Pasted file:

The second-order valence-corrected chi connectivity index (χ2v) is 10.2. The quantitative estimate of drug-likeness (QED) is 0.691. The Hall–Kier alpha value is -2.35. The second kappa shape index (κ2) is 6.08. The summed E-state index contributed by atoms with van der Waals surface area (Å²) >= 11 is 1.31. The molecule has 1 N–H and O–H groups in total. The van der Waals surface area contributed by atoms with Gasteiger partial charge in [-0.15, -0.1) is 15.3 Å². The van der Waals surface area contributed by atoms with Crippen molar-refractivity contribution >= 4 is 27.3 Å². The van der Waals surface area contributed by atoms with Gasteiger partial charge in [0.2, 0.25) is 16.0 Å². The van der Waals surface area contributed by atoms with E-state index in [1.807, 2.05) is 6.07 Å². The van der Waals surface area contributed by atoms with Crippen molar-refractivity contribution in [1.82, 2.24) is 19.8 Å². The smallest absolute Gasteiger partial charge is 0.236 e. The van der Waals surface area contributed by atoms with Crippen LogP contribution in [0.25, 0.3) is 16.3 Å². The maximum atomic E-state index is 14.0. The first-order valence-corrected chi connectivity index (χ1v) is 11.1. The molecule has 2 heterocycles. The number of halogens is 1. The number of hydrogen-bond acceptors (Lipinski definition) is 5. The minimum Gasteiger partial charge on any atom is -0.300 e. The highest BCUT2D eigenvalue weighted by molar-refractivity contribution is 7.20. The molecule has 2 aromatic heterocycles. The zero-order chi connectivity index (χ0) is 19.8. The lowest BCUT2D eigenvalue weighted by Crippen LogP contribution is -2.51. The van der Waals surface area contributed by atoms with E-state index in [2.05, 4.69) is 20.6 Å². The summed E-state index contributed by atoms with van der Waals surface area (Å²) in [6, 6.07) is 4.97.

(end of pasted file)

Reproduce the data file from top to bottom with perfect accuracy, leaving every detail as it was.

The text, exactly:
The second-order valence-corrected chi connectivity index (χ2v) is 10.2. The quantitative estimate of drug-likeness (QED) is 0.691. The Hall–Kier alpha value is -2.35. The second kappa shape index (κ2) is 6.08. The summed E-state index contributed by atoms with van der Waals surface area (Å²) >= 11 is 1.31. The molecule has 1 N–H and O–H groups in total. The van der Waals surface area contributed by atoms with Gasteiger partial charge in [-0.15, -0.1) is 15.3 Å². The van der Waals surface area contributed by atoms with Crippen molar-refractivity contribution >= 4 is 27.3 Å². The van der Waals surface area contributed by atoms with Gasteiger partial charge in [0.2, 0.25) is 16.0 Å². The van der Waals surface area contributed by atoms with E-state index in [1.807, 2.05) is 6.07 Å². The van der Waals surface area contributed by atoms with Crippen molar-refractivity contribution in [1.82, 2.24) is 19.8 Å². The smallest absolute Gasteiger partial charge is 0.236 e. The van der Waals surface area contributed by atoms with Crippen LogP contribution in [0.25, 0.3) is 16.3 Å². The maximum atomic E-state index is 14.0. The first-order valence-corrected chi connectivity index (χ1v) is 11.1. The molecule has 2 heterocycles. The number of halogens is 1. The number of hydrogen-bond acceptors (Lipinski definition) is 5. The minimum Gasteiger partial charge on any atom is -0.300 e. The highest BCUT2D eigenvalue weighted by molar-refractivity contribution is 7.20. The molecule has 2 aromatic heterocycles. The zero-order chi connectivity index (χ0) is 19.8. The lowest BCUT2D eigenvalue weighted by Crippen LogP contribution is -2.51. The van der Waals surface area contributed by atoms with E-state index in [2.05, 4.69) is 20.6 Å². The summed E-state index contributed by atoms with van der Waals surface area (Å²) in [6, 6.07) is 4.97.